Twin brothers and Brazilian artists Octavio and Gustavo Pandolfo, known together as Os Gemeos, just finished their latest project – a colossal mural covering six industrial silos on Granville Island in Vancouver, Canada. The mural, which is part of the Vancouver Biennale, depicts six vividly colored 70 foot (23 meter) tall characters. The six silos are wrapped all the way around,giving it a total area of 23,500 square feet (7,200 sq meters).
The twin brothers took almost the whole month to finish the piece – the grandest one of their career so far. These cartoonish giants are also a part of Os Gemeos’ on-going “Giants” mural project, parts of which have already brought life and color to many other major cities around the world.
More Information About Os Gêmeos aka Twin brothers
[Brazilian artists Octavio Pandolfo and Gustavo Pandolfo]
Who is Os Gemeos?
Os Gêmeos (Portuguese for The Twins; born 1974 in São Paulo, Brazil as Otavio and Gustavo Pandolfo) are graffiti artists and identical twin brothers. They started painting graffiti in 1987 and gradually became a main influence in the local scene, helping to define Brazil's own style. Their work often features yellow-skinned characters – taken from the yellow tinge both of the twins have in their dreams – but is otherwise diverse and ranges from tags to complicated murals. Subjects range from family portraits to commentary on São Paulo's social and political circumstances, as well as Brazilian folklore. Their graffiti style was influenced by both traditional hip hop style and the Brazilian culture
Motivation Of Os Gemeos?
Hip hop culture reached Brazil in the late eighties and appealed to a lot of the country's teenagers at the time. The twins started out as breakdancers, and got involved with the graffiti aspect later on. Of course, their first steps into the graffiti world were attempts to emulate American hip hop pieces, in early New York style. It was not until some years later that they started to consciously put Brazilian cultural elements and influences into their graffiti.
Their first significant artistic influence outside their immediate environment, and their limited access to American hip hop (Style Wars, Subway Art, Beat Street), stemmed from a chance encounter with Barry McGee (also known as Twist), who happened to be in Brazil for several months on a study abroad program through the San Francisco Art Institute in 1993. Technique and experience were shared, and McGee provided them with a lot of photographic examples from the American graffiti scene. Through Barry McGee, Os Gemeos met Allen Benedikt (founder of 12oz Prophet Magazine and also part Brazilian), who together with Caleb Neelon (also known as Sonik) became the first to interview them after a trip to Brazil in 1997 (12oz Prophet Magazine Issue 6; 1998), which became Os Gemeos' introduction to audiences outside of South America.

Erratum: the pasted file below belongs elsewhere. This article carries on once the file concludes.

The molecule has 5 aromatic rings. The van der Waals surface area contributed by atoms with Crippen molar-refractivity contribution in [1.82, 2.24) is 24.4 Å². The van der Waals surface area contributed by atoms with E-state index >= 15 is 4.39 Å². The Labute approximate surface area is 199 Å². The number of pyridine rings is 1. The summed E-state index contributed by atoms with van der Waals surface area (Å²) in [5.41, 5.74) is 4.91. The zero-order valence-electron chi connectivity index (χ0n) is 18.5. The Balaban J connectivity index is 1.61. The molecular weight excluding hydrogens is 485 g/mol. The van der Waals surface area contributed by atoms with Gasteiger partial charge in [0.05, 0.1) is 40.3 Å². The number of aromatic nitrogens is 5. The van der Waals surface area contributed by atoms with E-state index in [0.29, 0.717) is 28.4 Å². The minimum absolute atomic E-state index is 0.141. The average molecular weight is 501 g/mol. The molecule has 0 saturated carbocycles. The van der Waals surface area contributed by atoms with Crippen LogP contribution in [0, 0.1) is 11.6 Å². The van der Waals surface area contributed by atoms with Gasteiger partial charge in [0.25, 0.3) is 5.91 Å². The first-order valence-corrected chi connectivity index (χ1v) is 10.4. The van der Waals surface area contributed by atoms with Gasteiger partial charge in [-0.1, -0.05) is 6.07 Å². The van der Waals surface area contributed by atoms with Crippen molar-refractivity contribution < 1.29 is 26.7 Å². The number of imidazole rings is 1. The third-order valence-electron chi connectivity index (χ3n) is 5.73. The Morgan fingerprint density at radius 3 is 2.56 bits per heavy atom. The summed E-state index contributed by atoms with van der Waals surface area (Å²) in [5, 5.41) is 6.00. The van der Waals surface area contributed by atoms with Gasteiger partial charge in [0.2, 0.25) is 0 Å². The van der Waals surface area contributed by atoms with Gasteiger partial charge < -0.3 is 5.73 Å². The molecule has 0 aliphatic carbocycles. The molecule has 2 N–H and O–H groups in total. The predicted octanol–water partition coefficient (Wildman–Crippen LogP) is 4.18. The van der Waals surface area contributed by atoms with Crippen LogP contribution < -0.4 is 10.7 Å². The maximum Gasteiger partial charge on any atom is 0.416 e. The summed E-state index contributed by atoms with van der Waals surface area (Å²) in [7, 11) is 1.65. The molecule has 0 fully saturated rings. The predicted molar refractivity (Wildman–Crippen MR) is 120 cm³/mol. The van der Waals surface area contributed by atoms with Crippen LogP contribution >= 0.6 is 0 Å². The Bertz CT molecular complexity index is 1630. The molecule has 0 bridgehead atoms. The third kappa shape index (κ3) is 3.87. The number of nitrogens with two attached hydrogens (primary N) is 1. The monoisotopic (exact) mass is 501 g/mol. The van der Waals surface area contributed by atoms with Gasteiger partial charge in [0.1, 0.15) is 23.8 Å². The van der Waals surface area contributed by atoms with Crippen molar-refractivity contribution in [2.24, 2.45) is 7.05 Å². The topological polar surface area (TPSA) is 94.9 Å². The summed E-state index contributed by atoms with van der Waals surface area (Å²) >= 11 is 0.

List Of OSGEMEOS Exhibitions
2007: Wakin Up Nights, de Pury & Luxembourg, Zurich.
2007: Still on and non the wiser, Von der Heydt-Museum, Kunsthalle Barmen, Wuppertal DE.
2008: fresh air smells funny, Kunsthalle Dominikanerkirche, Osnabrück DE.
2008: Call it what you like!, KunstCentret Silkeborg Bad DK.
2010: Pra quem mora lá, o céu é lá – Berardo Museum Collection of Modern and Contemporary Art, Lisboa
2010: Nos braos de um anjo, Galleria Patricia Armocida, Milano
2011: Street Art – meanwhile in deepest east anglia, thunderbirds were go…, Von der Heydt-Museum, Kunsthalle Barmen, Wuppertal DE.
2012: Os Gêmeos, Miss You, Prism, West Hollywood, CA
2012: Os Gêmeos, ICA – Institute of Contemporary Art Boston, Boston, MA
2014: Os Gêmeos. A Ópera Da Lua, Galeria Fortes Vilaça, São Paulo
Brazilian Dreams of Os Gemeos
[youtube height=”500″ width=”800″]https://www.youtube.com/watch?v=VuTi4nZv_cI[/youtube]
Brazil is famed for carrying a sense of the carnivalesque in everyday life. You can smell and taste it even if the festivities are a long way away.
The work of Os Gemeos ("The Twins") reflects this celebration as they offer audiences a vibrant taste of everyday life portrayed through a fantastic caste of characters, real and imagined.
Largely self-taught, the brothers started out by tagging the streets with the name "Os Gemeos" in their distinctive style. Later, they started to weave surreal narratives of Brazilian subconsciousness into their graffiti.
Over the years their street painting reached such high levels that officials invited them to paint Brazilian trains.
Now, they're equally at home on the street and in museum and galleries. While still tagging Os Gemeos, their work has been recognized by the Tate Modern in London, MAM in Sao Paulo, Museum Het Domein in The Netherlands and Deitch Projects in New York.
This summer Deitch Projects is showing the largest gallery exhibition of Os Gemeos to date. Called Too Far Too Close, the show fills the gallery with the dreams and fantasies of Brazil: street kids, family portraits with mermaids, bathing girls, street musicians, favelas, flying animals, clowns and the reoccurring theme of twinship.
The show invites viewers to visit the childhood of the Pandolfo brothers as well as revisit their own.
Short film "OSGEMEOS" by Ben Mor
[youtube height=”500″ width=”800″]https://www.youtube.com/watch?v=cZ9vQ9DBxfU[/youtube]
A short film about OSGEMEOS (The Twins) produced by Ben Mor.
Ben weaves their work into a surreal moving portrait that feels like a dream.
One 2-minute movie, but that transmits part of the essence of the world of the brothers in a vision as playful as the work itself.
H/T – boredpanda.com
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